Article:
Lecture 16 Notes - EGN 3353C Fluid Mechanics Lecture 16 Ex...

Info iconThis preview shows pages 1–3. Sign up to view the full content.

View Full Document Right Arrow Icon
EGN 3353C Fluid Mechanics Lou Cattafesta MAE Dept. University of Florida Lecture 16 Ex 5-11 Effect of Friction on Fluid Temperature and Head Loss Show that during steady and incompressible flow of a fluid in an adiabatic flow section ( a ) the temperature remains constant and there is no head loss when friction is ignored and ( b ) the temperature increases and some head loss occurs when frictional effects are considered. Discuss if it is possible for the fluid temperature to decrease during such flow. Sol . ± Since ρ = const (incompressible flow), then 2 1 ln v T c T s Δ= . + r*ln(ro1/ro2) <- This is zero, ro constant ± s Δ is caused by (1) heat transfer and (2) irreversibilities. Since the flow adiabatic, 0 Q = ± . s Δ is caused by irreversibilities (i.e., friction) ± 21 n e t i n L h uuq −− = () ( ) v gc T Tg =− (a) friction is 0 Æ 2 1 ln 0 v T sc T = Æ TT = Æ 0 L h = . When there is no heat transfer and no friction, the flow is isentropic, and temperature remains constant and there is no head loss. (b) friction is not 0 Æ 2 1 l 0 n v T T > Δ→ > = and 0 L h > . When there is no heat transfer but there is friction, some of the mechanical energy is converted to heat, causing temperature to rise and head loss.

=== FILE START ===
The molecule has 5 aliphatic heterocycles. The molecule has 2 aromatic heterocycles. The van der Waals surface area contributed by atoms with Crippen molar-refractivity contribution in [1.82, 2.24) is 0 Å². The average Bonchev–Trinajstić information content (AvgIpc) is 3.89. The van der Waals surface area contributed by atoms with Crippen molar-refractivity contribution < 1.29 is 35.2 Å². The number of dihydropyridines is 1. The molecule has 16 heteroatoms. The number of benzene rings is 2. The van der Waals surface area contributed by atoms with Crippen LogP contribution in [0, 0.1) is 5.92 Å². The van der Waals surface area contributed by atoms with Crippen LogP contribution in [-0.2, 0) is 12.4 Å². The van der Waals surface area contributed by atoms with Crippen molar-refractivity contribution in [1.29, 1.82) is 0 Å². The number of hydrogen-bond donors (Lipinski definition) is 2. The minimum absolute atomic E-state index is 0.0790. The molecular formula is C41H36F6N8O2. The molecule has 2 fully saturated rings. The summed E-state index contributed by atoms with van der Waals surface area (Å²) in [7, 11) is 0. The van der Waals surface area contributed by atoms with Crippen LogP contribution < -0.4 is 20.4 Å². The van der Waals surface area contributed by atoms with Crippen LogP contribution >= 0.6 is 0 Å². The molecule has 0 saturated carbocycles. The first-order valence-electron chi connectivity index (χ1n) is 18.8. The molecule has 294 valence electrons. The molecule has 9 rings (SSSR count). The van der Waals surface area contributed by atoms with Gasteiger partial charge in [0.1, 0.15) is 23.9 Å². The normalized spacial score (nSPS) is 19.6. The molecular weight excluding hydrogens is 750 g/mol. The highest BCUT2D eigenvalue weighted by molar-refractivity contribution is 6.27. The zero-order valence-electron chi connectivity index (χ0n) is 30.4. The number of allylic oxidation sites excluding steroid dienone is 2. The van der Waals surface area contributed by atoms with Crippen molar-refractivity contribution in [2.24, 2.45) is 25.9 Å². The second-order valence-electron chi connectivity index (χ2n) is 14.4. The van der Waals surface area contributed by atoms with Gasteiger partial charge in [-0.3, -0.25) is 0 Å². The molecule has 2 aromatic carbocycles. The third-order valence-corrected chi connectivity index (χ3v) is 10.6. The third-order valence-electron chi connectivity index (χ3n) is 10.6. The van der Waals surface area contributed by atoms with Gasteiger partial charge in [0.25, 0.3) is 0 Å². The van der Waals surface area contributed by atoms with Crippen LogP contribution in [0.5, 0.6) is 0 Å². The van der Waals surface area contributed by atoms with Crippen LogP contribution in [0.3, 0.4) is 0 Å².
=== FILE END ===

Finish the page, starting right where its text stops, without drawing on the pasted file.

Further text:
Background image of page 1

Info iconThis preview has intentionally blurred sections. Sign up to view the full version.

View Full DocumentRight Arrow Icon
EGN 3353C Fluid Mechanics Lou Cattafesta MAE Dept. University of Florida Ex 5-12 Pumping power and frictional heating in a pump (caused by losses) The pump of a water distribution system is powered by a 15-kW electric motor whose efficiency is 90 percent. The water flow rate through the pump is 50 L/s. The diameters of the inlet and outlet pipes are the same, and the elevation difference across the pump is negligible. If the pressures at the inlet and outlet of the pump are measured to be 100 kPa and 300 kPa (absolute), respectively, determine ( a
Background image of page 2
Image of page 3
This is the end of the preview. Sign up to access the rest of the document.

This note was uploaded on 08/17/2011 for the course EGN 3353C taught by Professor Lear during the Spring '07 term at University of Florida.

Page1 / 7

Lecture 16 Notes - EGN 3353C Fluid Mechanics Lecture 16 Ex...

This preview shows document pages 1 - 3. Sign up to view the full document.

View Full Document Right Arrow Icon
Ask a homework question - tutors are online